The landfill that dominates the municipality of Villa de Zaachila takes in 1,000 tons of waste a day. Located in the southern state of Oaxaca, in Mexico, 76 per cent of the population live in poverty.
Currently, a majority of residents earn a living as informal recyclers – ‘waste pickers’ – at the landfill site. But entrepreneurship can provide opportunities for these communities to improve their livelihoods. Oaxaca has the highest density of businesses in the country. Many women start microbusinesses out of necessity, typically in food preparation, small grocery stores or beauty shops. Despite their entrepreneurial nature, these women face a multitude of challenges to develop and grow their businesses.
Thanks to the generous support of the Trafigura Foundation, and in partnership with SiKanda, the Cherie Blair Foundation for Women will seek to help 300 women entrepreneurs address these challenges through a holistic suite of services. Last year, we conducted a needs assessment in order to understand the context for women in Villa de Zaachila and assess the ways in which the Foundation could offer support. We learnt that:
- 33%of women stated that their families depend solely on their income to survive
- 65% live in households that have two or three incomes, including their own contribution
- 66%of women state that the total income of their family is rarely enough
- 26% of the women have economic dependents outside the household such as relatives whom they help with basic expenses such as food, healthcare and other services.
What are the barriers constraining Oaxaca women entrepreneurs?
Discrimination and negative social norms within households and communities
Many of the women interviewed spoke of a deeply-rooted ‘machista’ culture in their communities. This social attitude dictates that women should not participate in activities perceived as “masculine”, including working outside the home. This means that the women entrepreneurs working as a necessity to support their families face constant discrimination even from within their household. Their agency and decision making are dependent on male family members, while the time that they can devote to their business is restricted due to care responsibilities.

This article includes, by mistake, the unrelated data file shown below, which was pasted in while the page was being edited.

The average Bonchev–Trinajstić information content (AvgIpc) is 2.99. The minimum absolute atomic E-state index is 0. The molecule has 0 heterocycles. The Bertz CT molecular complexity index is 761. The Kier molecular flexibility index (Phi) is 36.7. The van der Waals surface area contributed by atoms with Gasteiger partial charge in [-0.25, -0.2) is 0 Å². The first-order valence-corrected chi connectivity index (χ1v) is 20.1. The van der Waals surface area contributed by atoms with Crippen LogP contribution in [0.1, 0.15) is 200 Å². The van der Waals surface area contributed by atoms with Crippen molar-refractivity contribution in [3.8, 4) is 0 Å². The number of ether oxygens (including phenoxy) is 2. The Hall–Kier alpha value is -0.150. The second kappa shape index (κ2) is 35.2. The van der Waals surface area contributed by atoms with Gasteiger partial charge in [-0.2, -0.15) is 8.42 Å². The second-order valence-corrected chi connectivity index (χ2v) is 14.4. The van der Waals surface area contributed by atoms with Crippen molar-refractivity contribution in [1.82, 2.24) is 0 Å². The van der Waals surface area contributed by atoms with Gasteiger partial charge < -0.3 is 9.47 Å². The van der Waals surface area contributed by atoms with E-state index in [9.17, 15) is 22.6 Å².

“I would tell other women that it is not easy to start, but if your husband supports you, it is possible.” – 24-year-old woman entrepreneur in Zaachila
Lack of skills, knowledge and business networks
There are currently no opportunities in the municipality for women entrepreneurs to gain the knowledge, skills, networks and support they need to manage their businesses more effectively. Some services are available in Oaxaca City but insecurity, travel costs, and domestic responsibilities prohibit the women from accessing these opportunities.
“As a child, I wanted to become a teacher, but my mum would say: ‘No, you are a girl. I cannot give you schooling. If you were a boy, yes, because he is worth it, but not you.”
– 40-year-old woman entrepreneur in Zaachila
Limited opportunities to access capital.
Lack of capital to invest in their business is also holding women back. Few women can open bank accounts, because they lack basic documents such as proof of address or birth certificates. This forces them to use informal credit from insurers or family, which can make them reliant on abusive intermediaries.
Limited opportunities to access new markets to sell products and services
Women entrepreneurs in Villa de Zaachila lack information on available markets, and have limited capacity to brand, price and advertise their services and also often lack the confidence to persuade consumers to consider their products. This ultimately affects women’s ability to scale and increase their clients or market share.
“As soon as the [money] arrives, it goes away. I don’t do the math.”
– 33-year-old woman entrepreneur in Zaachila
What we are doing to address these challenges?
We’ll establish an entrepreneurial centre to support 300 marginalized women over three years to become successful business owners and to help give them greater control over their own lives. This support will include business management and life-skills training delivered in parallel with personalised business-specific coaching. Thereafter women will receive structured advice and support over six months from a guidance counsellor. To combat market and finance access issues, we will facilitate the creation of sector and savings groups to support businesses to run more cost-effectively. Our bundled services will also include peer-to-peer support, networking opportunities, childcare support, while we will also offer quarterly sessions for men in the community in order to start to address barriers posed by the prevalent ‘machismo’ culture.